Last Friday we saddled up the trusty old Renault and headed to Brittany to celebrate a bunch of birthdays. Our friends Jamie and Hervé Rufin, who have vacationed on the Presq’ile Quiberon for a number of years, last year bought a beautiful house there and invited three couples to join them over a long weekend; three of the four wives were celebrating birthdays that weekend, Laurie’s is not too far away, and one husband’s was the day before we arrived – a plethora of reasons to celebrate!
First, where were we? The Quiberon Peninsula is on the southwestern edge of Brittany:
Here are some pictures of Saint-Pierre-Quiberon:
On the other side of the peninsula is the Côte Sauvage – the Wild Coast. It reminds us a lot of the Oregon coast.
We walked a lot on the Côte Sauvage, especially at low tide; very beautiful. I even went into the water, and though I tried to stay in, I couldn’t make it warm enough, so I didn’t last long.
And there were birthdays to celebrate. We arrived on Friday, July 31; Saturday was Valérie’s birthday, Sunday was Mary’s and Monday was Jamie’s (and the day before had been Yves – Valérie’s husband.) And they decided to include Laurie, whose birthday is only a month away. So there was some serious celebrating to do.
We went out for a wonderful – at the time – meal Saturday night, then Sunday night we had dinner at chez Rufin, where the kitchen was in full swing, and Gilles took over duties as Master Barbecuer and Carver.
Unfortunately, early the next morning three of us encountered a serious side affect of something, as Jamie, Laurie and I all had what can only have been food poisoning. The one thing we ate in common was oysters for a first course Saturday night, and there are indeed, food poisoning bacteria that take 24 hours to develop. The three of us pretty much spent the day in bed Monday. That was Jamie’s birthday; what a way to spend it. Fortunately, by Tuesday she was still tired, but had recovered enough to have a small celebration.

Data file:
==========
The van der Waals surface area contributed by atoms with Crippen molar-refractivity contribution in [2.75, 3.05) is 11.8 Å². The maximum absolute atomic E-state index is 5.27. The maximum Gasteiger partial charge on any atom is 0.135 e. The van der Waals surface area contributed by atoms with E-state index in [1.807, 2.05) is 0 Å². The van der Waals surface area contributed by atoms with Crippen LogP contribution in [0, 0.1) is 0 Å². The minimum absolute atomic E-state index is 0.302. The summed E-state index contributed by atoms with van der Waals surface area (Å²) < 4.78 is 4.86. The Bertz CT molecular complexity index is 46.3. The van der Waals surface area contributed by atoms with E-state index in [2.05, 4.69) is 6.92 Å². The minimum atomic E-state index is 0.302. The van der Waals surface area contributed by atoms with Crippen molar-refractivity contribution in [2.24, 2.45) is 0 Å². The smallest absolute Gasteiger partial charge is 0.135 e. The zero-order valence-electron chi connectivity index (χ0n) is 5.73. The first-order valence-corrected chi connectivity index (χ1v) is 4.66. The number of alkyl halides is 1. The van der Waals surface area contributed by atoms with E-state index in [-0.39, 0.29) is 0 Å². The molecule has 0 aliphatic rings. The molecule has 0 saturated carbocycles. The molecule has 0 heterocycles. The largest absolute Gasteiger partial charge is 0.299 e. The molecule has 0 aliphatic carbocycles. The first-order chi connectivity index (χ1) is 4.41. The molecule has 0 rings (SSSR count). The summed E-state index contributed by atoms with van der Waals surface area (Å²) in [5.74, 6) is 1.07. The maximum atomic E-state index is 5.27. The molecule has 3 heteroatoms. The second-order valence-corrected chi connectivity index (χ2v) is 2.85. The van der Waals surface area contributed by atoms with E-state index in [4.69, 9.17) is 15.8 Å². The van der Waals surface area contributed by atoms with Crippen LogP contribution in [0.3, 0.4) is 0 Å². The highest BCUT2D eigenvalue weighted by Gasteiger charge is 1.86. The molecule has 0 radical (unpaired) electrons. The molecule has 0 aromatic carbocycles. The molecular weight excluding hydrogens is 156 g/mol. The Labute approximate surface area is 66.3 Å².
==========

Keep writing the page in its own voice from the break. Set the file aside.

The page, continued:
Monday, the group – less Valérie and Yves, who had family commitments that took them away – went to one of our favorite places in the world: Carnac. This is the home of the largest collection of menhirs (standing stones) in the world. This time, we took an excellent tour (in English!) inside the fences that surround the alignments. Because tourists were causing damage to the alignments, they were closed off twenty-five years ago and the only way to get inside is to take a tour, so we did. We learned lots and though you can see the alignments well from outside the fences, it was great to get inside and see them from a close-up and personal perspective.
There are about 3,000 menhirs still standing, and archeologists believe that originally there were about double that amount. Over the years, some were removed to build houses and then, at some point, a bunch were removed so a couple roads could be built! Really? Damage a 5,000 year-old unique-in-the-world site to build a road? What were they thinking?
These alignments were built over a span of 2,000 years, ending about ten centuries before the pyramids of Egypt were started. Our guide said, “You can ask me ‘Who? When? How?’ and I can give you an answer, but if you ask, ‘Why?’, no one can answer that.” Gotta love the mystery.
Wednesday – a day later than planned, as we decided to spend an extra day recovering – we took one last walk on the beach, had a wonderful lunch of moules-frites (mussels and fries) and headed for home.
Jamie and Hervé and their family have been coming to Presq’ile Quiberon for many years; this year they realized a dream when they bought their house there. We have come to Presq’ile Quiberon twice now and though we likely won’t be buying a house there, we will return. This truly is a beautiful place and we understand why les Rufin love it so much.